You may find yourself unable to resist checking up on your partner, and in doing so, you'll eventually be discovered and it can destroy your relationship even if your partner has done nothing wrong at all! I don't suggest using these methods to address insecurity when there aren't at least two of the signs of cheating discussed earlier.
Ok, back to business...
Nine Easy, Low-Tech Investigative Techniques
For some of these methods, you will need to obtain passwords from your partner or bypass security controls on his or her cell phone or computer. If you bypass security codes, you could be on the hook for illegal activity depending on the laws in your state, so you should become familiar with what the law does and doesn't allow you to do, or avoid getting discovered.
- Look over the information you can find on your partner's cell phone. Do you see frequent calls to or from an unfamiliar number? Do you see calls identified as someone you know calling much more often than they used to? Cheaters may assign a man's name to his mistress's number to mask her identity or vice versa. Write down any numbers you don't recognize and run them through several search engines to see if it hits upon any useful information.
- Examine text messages. Frequent texting may also be shown on your cell phone bill. Some companies provide more thorough information than others, and some require you to make a request to see what numbers sent and received text from a phone on your account. Either way, reviewing your cell phone bill periodically will instantly reveal if your partner's been texting dozens of messages a day to another number. Another important piece of information that's easier to see on your cell phone bill than the phone (though it can be there, too) is call duration. Is she spending two hours on the phone with a certain number?
- Look at photos stored on the phone.
- Look for cell phone applications like Tiger Text and Stocks. (You don't want your woman having 'em either!)
- Use the free "Find my Phone" app available for iPhone users to track all the phones on your account. This doesn't require access to your partner's cell phone or his consent, but it does require that both the phone you're using with the application and the phone that's being tracked are on the same account.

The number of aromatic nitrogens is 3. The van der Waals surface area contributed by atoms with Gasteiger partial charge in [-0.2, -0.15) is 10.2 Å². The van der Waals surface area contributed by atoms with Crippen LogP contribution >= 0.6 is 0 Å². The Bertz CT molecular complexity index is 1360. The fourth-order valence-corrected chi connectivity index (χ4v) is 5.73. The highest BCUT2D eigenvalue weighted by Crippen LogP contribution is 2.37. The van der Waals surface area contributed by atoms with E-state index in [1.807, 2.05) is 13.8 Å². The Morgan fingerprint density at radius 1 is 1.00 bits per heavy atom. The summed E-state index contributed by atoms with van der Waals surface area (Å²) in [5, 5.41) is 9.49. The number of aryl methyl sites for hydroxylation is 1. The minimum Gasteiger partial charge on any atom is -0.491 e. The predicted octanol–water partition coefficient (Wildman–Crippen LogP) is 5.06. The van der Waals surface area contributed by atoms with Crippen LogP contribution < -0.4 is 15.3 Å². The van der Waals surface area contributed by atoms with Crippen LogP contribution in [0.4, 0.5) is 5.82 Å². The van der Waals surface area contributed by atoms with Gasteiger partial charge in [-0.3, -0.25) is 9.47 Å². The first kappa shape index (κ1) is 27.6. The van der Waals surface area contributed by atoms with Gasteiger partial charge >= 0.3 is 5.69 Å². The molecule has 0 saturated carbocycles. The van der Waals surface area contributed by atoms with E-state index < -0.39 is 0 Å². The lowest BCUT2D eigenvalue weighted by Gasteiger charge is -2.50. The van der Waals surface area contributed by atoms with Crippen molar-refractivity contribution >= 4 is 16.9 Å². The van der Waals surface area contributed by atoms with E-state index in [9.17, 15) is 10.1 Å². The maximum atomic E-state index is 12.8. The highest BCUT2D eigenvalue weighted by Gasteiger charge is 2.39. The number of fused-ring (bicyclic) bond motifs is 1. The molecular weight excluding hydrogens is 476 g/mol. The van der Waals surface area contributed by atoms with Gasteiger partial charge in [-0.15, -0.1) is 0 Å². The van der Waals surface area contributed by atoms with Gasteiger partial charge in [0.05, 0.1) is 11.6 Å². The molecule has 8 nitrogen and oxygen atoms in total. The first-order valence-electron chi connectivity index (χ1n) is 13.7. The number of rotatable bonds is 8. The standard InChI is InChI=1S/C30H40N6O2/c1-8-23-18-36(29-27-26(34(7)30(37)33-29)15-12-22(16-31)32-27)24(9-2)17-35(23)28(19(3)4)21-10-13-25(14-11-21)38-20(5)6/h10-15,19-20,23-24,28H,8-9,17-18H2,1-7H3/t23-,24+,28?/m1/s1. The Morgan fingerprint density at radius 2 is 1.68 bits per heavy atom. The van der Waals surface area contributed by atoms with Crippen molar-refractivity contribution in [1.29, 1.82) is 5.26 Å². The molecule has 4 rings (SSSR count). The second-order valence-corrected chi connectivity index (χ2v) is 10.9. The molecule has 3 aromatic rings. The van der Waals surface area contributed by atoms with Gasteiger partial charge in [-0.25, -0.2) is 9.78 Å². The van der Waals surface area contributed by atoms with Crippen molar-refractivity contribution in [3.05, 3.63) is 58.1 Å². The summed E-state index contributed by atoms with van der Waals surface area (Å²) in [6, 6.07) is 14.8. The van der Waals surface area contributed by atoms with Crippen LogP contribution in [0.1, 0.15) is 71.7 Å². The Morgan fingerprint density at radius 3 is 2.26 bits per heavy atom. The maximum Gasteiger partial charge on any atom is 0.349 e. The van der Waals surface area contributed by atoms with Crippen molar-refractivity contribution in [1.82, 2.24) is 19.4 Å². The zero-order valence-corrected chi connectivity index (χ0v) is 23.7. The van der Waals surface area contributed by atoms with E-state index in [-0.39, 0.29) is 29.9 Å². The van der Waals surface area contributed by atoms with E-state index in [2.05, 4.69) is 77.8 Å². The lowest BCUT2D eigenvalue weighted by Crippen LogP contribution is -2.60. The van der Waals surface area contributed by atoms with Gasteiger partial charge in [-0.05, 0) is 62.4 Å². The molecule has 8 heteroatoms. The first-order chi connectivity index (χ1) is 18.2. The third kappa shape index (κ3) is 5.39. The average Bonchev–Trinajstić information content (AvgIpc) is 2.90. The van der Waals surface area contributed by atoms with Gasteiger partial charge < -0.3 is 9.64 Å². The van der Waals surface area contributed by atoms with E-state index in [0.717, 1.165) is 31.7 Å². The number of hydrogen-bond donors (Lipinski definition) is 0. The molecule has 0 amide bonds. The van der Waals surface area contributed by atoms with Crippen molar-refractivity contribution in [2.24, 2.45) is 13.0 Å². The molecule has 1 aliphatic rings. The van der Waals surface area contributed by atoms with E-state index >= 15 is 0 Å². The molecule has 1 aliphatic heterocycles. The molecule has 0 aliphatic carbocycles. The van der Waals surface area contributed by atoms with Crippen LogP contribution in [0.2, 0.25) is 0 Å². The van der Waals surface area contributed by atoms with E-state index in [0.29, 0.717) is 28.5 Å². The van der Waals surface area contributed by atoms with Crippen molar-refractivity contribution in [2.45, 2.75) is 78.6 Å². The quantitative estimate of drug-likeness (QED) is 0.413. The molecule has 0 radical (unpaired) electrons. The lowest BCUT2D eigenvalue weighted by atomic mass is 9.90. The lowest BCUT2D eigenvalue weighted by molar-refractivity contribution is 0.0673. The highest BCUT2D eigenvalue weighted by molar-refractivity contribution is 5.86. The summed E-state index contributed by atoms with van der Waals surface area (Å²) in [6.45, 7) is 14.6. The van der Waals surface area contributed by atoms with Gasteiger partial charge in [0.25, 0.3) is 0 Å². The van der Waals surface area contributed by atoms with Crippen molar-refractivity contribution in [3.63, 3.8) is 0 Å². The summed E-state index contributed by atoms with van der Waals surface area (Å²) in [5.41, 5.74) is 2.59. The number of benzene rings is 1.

- You can install a keystroke logger on your spouse's computer. These software programs are difficult to detect, but you should also know that it may be illegal to use keyloggers. There are restrictions about who can and cannot use them, when, and why. You may violate federal wiretapping laws if these restrictions aren't followed. If you go this route and your spouse discovers how you obtained your information, you could face jail time if you haven't followed the strict limitations. If you meet the requirements and install this software, it can send e-mails and screenshots to an e-mail address that you specify.
- Get access to your partner's computer and access his or her e-mail and social media accounts. If there's a chat program installed, look for chat histories. Check the deleted and trash folders (they're not always the same) to see what has been removed. Review the Sent Messages folder to see what your partner has sent to other people.
- Check your partner's browser history and cookies. If they have been deleted, check again in a few days. If they've again been deleted, be concerned.
- For a fee, you can hack your spouse's cell phone and get real-time or historic location data, text messages, e-mail contents, and more by downloading apps of your own. A simple internet search for spy applications will reveal a number of applications with varying costs, ease of use, and features. The programs take several minutes to install and are not easily detected on the target's phone. For an overview of how these aps work, watch this video. (I do not endorse any specific company or website for this purpose, including the one responsible for the video.)
How to Retrieve Deleted Texts
If you need to retrieve deleted texts from a cell phone, follow these instructions from the computer that your spouse uses to synchronize his or her phone. It will only provide texts sent between the two most recent syncs, but that may be enough, especially if they don't synchronize very often.
This content is accurate and true to the best of the author’s knowledge and is not meant to substitute for formal and individualized advice from a qualified professional.
Questions & Answers
Question: My spouse never uses a computer to sync his phone, and he never leaves anywhere without it - not even in the house! He takes it from one room to another, so it's hard to get access to the phone. Is there any other way to get what I need?
Answer: If you have access to the cell phone bill, perhaps. You'll at least be able to see what numbers he's calling, and then check them against a reverse directory.
Question: Should I suspect my partner if he is online on Whatsapp, at almost the same times as the person I suspect he is cheating with?
Answer: If there are other reasons to suspect him of cheating, then this might be an indicator, yes. By itself, it's a little weak.